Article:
WSU athletes balance life, school and sports

(Source Nyomy Obecmea)
Nyomy Obcemea takes a swing for the Weber State women’s golf team. Obcemea is one of countless student athletes at Weber State who has to balance school and athletics. (Source Nyomy Obcemea)

Student athletes at Weber State University experience both enjoyment and stress. Many of these student athletes balance a full-time academic schedule while focusing on their game.

For full time student and golf team member, Nyomy Obcemea, school is a joy that comes with its dose of academic pressure and stress.

“I absolutely love that I am an athlete at the university,” Obcemea said, “but you miss a lot of what’s going on, and you’re expected to come back from tournaments and know what is happening.”

A typical tournament day for a member of the golf team involves playing at least 18 holes of golf, finishing up the tournament and flying directly home, arriving around midnight or 1 am. Student athletes are then expected to be in class that morning.

“Professors expect you to perform like everyone else in their class, and it can be harsh when they don’t help you out,” Obcemea said. In her five years as a student at WSU, Obcemea has only had two professors she felt gave her “trouble” for all of her academically excused absences.

Professor Hailey Gillen says she has absolutely no problem working with student athletes, as long as they are excused absences and try their best to keep up.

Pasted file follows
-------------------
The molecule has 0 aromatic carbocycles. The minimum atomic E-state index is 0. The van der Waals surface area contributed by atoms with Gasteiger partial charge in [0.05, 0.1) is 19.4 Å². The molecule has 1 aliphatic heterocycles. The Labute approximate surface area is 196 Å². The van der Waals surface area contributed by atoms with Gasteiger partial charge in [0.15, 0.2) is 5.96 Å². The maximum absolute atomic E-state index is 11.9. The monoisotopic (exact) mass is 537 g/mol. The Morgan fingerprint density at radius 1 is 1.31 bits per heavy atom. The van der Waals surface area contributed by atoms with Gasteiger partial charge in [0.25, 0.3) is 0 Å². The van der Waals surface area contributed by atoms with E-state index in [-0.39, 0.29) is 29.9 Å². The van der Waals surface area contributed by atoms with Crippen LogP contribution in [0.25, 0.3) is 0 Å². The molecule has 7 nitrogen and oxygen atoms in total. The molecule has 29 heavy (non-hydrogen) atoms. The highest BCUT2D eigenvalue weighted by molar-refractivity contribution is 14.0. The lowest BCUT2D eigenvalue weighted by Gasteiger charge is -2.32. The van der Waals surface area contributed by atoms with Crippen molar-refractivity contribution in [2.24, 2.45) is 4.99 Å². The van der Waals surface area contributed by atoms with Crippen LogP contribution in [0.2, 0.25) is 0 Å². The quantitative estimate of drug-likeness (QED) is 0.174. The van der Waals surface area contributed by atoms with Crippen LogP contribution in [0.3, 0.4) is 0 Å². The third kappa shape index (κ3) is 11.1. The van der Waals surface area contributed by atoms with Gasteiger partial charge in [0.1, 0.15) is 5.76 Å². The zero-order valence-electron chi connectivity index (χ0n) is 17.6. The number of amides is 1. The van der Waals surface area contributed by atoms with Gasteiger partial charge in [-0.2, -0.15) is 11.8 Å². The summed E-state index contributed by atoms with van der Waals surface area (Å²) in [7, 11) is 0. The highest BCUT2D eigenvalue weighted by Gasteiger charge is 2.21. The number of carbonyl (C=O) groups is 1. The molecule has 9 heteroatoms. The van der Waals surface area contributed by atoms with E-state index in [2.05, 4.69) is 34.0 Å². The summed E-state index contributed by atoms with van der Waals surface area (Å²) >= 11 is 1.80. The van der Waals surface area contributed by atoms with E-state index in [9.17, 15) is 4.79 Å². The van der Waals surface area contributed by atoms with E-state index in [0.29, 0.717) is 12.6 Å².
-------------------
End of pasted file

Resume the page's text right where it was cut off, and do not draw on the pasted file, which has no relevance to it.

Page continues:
According to WSU policy, student athletes have to maintain a minimum GPA of 2.0 to be eligible to play.

For some athletes, scholarships are provided to help out with their schooling. However, for many athletes there is no scholarship attached to their performance at WSU.

Along with the pressure to maintain good grades, student athletes are also subject to class checks.

“I was checked my very first day of class at Weber,” Justin Holliday said, a football athlete for WSU.

Holliday has played football for the university for two years and isn’t on scholarship.

“Not everyone gets a cushy full-time scholarship to play,” Holliday said. “A lot less than you think actually do.”

While not every university athlete gets a scholarship, it makes the world of difference for those that do.

Obcemea looks back at her high school days and classifies herself as the “athletic girl” as she played golf for her high school team for two years.

After winning a game of golf against her best friend, the No. 1 ranked female player in golf for the state of Utah at the time, Obcemea received a call from Weber.

“They offered me a full scholarship tuition and to walk onto the team. I signed it right then,” Obcemea said. “I fell like this was God’s way of giving me an education.”

Thanks to her full-time scholarship, Obcemea is about to graduate with a double major in technical sales and PR and advertising.

“Though it’s been hard to balance my schedule between playing golf and my classes, I am 100-percent thankful for it because it allowed me to get a college degree,” she said.